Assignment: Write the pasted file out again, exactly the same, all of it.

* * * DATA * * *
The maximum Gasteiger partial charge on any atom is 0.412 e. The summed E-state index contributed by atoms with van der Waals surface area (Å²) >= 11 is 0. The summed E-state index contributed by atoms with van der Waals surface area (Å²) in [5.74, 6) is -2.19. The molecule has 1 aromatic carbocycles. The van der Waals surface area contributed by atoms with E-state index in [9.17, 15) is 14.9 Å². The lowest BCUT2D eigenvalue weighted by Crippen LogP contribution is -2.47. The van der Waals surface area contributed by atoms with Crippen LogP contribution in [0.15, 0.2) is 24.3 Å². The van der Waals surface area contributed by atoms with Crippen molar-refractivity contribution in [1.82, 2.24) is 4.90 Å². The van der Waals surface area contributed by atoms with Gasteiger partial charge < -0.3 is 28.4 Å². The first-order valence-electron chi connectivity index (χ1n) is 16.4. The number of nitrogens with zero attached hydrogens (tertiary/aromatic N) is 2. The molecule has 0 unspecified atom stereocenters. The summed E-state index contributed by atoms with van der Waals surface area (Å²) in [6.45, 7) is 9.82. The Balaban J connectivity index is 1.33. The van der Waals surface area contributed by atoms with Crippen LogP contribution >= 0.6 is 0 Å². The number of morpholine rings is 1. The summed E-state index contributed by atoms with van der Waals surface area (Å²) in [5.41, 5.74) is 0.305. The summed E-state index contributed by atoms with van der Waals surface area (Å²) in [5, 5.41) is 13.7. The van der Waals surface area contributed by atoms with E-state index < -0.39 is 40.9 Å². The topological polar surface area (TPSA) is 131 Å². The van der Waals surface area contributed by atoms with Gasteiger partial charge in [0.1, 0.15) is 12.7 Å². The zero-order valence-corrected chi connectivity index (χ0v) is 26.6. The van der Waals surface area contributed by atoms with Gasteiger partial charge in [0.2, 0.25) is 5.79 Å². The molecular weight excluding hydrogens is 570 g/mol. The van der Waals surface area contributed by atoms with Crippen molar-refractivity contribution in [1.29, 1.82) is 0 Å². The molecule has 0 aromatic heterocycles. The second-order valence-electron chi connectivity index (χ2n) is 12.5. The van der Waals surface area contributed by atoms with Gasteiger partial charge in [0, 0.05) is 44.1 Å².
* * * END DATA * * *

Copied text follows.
The maximum Gasteiger partial charge on any atom is 0.412 e. The summed E-state index contributed by atoms with van der Waals surface area (Å²) >= 11 is 0. The summed E-state index contributed by atoms with van der Waals surface area (Å²) in [5.74, 6) is -2.19. The molecule has 1 aromatic carbocycles. The van der Waals surface area contributed by atoms with E-state index in [9.17, 15) is 14.9 Å². The lowest BCUT2D eigenvalue weighted by Crippen LogP contribution is -2.47. The van der Waals surface area contributed by atoms with Crippen LogP contribution in [0.15, 0.2) is 24.3 Å². The van der Waals surface area contributed by atoms with Crippen molar-refractivity contribution in [1.82, 2.24) is 4.90 Å². The van der Waals surface area contributed by atoms with Gasteiger partial charge < -0.3 is 28.4 Å². The first-order valence-electron chi connectivity index (χ1n) is 16.4. The number of nitrogens with zero attached hydrogens (tertiary/aromatic N) is 2. The molecule has 0 unspecified atom stereocenters. The summed E-state index contributed by atoms with van der Waals surface area (Å²) in [6.45, 7) is 9.82. The Balaban J connectivity index is 1.33. The van der Waals surface area contributed by atoms with Crippen LogP contribution >= 0.6 is 0 Å². The number of morpholine rings is 1. The summed E-state index contributed by atoms with van der Waals surface area (Å²) in [5.41, 5.74) is 0.305. The summed E-state index contributed by atoms with van der Waals surface area (Å²) in [5, 5.41) is 13.7. The van der Waals surface area contributed by atoms with E-state index < -0.39 is 40.9 Å². The topological polar surface area (TPSA) is 131 Å². The van der Waals surface area contributed by atoms with Gasteiger partial charge in [0.1, 0.15) is 12.7 Å². The zero-order valence-corrected chi connectivity index (χ0v) is 26.6. The van der Waals surface area contributed by atoms with Gasteiger partial charge in [0.2, 0.25) is 5.79 Å². The molecular weight excluding hydrogens is 570 g/mol. The van der Waals surface area contributed by atoms with Crippen molar-refractivity contribution in [1.29, 1.82) is 0 Å². The molecule has 0 aromatic heterocycles. The second-order valence-electron chi connectivity index (χ2n) is 12.5. The van der Waals surface area contributed by atoms with Gasteiger partial charge in [0, 0.05) is 44.1 Å².